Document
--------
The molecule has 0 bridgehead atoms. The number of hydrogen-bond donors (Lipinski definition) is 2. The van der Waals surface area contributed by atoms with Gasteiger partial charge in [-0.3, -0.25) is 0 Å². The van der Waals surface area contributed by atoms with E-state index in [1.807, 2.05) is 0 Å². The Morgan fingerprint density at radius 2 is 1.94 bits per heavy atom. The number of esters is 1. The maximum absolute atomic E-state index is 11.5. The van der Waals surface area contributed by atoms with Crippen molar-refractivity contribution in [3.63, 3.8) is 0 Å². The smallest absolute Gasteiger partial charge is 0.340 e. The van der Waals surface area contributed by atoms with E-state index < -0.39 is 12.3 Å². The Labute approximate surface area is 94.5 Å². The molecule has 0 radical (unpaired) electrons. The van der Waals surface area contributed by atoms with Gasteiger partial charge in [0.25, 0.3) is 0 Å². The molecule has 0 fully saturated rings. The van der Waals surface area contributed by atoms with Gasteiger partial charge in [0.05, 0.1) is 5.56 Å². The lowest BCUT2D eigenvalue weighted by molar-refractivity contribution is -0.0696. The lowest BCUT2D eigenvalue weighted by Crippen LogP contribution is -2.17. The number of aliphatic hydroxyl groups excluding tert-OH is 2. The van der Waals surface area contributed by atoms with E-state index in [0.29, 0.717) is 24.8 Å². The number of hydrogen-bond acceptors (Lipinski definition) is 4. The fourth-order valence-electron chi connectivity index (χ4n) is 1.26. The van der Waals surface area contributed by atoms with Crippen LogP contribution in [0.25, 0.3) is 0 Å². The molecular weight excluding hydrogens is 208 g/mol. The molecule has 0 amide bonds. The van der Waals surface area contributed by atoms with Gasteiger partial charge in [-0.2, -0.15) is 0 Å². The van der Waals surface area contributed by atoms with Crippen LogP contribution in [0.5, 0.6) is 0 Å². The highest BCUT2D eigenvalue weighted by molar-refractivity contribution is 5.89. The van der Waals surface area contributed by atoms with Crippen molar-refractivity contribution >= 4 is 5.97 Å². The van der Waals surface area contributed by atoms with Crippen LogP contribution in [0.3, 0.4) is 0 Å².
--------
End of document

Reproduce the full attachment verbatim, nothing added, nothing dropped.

The molecule has 0 bridgehead atoms. The number of hydrogen-bond donors (Lipinski definition) is 2. The van der Waals surface area contributed by atoms with Gasteiger partial charge in [-0.3, -0.25) is 0 Å². The van der Waals surface area contributed by atoms with E-state index in [1.807, 2.05) is 0 Å². The Morgan fingerprint density at radius 2 is 1.94 bits per heavy atom. The number of esters is 1. The maximum absolute atomic E-state index is 11.5. The van der Waals surface area contributed by atoms with Crippen molar-refractivity contribution in [3.63, 3.8) is 0 Å². The smallest absolute Gasteiger partial charge is 0.340 e. The van der Waals surface area contributed by atoms with E-state index < -0.39 is 12.3 Å². The Labute approximate surface area is 94.5 Å². The molecule has 0 radical (unpaired) electrons. The van der Waals surface area contributed by atoms with Gasteiger partial charge in [0.25, 0.3) is 0 Å². The molecule has 0 fully saturated rings. The van der Waals surface area contributed by atoms with Gasteiger partial charge in [0.05, 0.1) is 5.56 Å². The lowest BCUT2D eigenvalue weighted by molar-refractivity contribution is -0.0696. The lowest BCUT2D eigenvalue weighted by Crippen LogP contribution is -2.17. The number of aliphatic hydroxyl groups excluding tert-OH is 2. The van der Waals surface area contributed by atoms with E-state index in [0.29, 0.717) is 24.8 Å². The number of hydrogen-bond acceptors (Lipinski definition) is 4. The fourth-order valence-electron chi connectivity index (χ4n) is 1.26. The van der Waals surface area contributed by atoms with Crippen LogP contribution in [0.25, 0.3) is 0 Å². The molecular weight excluding hydrogens is 208 g/mol. The molecule has 0 amide bonds. The van der Waals surface area contributed by atoms with Gasteiger partial charge in [-0.2, -0.15) is 0 Å². The van der Waals surface area contributed by atoms with Crippen LogP contribution in [0.5, 0.6) is 0 Å². The highest BCUT2D eigenvalue weighted by molar-refractivity contribution is 5.89. The van der Waals surface area contributed by atoms with Crippen molar-refractivity contribution >= 4 is 5.97 Å². The van der Waals surface area contributed by atoms with Crippen LogP contribution in [0.3, 0.4) is 0 Å².